“There were a lot of secondary challenges,” Shelley said. “At the time, I don’t think anyone had full knowledge of how badly the system had fallen. . . . We had no sense of how big of a mountain we were looking at in terms of the challenges, and no one understood it was going to be a $4 billion project at the end of the day.”
Shelley was at Laskey’s court presentation in March, celebrating with fellow lawyers, engineers, and contractors. The Conservation Law Foundation, as the lead plaintiff, could have legally responded to the presentation before Stearns’ July order officially declaring the construction phase complete. But it did not.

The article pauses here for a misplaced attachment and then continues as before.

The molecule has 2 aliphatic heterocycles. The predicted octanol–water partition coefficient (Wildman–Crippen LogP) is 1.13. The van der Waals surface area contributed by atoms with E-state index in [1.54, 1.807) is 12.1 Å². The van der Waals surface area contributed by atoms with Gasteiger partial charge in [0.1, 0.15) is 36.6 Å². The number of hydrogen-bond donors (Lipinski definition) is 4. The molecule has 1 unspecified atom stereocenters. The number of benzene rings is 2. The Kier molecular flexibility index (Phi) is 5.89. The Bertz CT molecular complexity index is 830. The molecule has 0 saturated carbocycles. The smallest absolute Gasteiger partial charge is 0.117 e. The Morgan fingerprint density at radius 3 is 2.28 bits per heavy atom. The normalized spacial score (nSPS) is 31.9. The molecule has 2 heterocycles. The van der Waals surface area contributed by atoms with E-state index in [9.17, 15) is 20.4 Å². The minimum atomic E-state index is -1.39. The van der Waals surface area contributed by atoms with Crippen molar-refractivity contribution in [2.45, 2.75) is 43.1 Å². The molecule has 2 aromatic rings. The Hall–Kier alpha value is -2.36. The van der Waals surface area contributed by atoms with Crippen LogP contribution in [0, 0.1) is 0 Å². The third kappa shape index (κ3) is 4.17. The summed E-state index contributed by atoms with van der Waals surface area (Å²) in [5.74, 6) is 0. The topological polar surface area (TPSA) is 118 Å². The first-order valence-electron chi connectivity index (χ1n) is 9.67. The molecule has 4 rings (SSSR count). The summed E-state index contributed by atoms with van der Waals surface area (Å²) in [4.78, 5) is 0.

Instead, Shelley wrote a letter to the judge praising those involved, including the court.
“We think the rehabilitation of this system is now complete,” Shelley said in an interview this week, “and the focus now needs to be on the recognition of the importance of continuing investments in the system, so that history is never repeated.”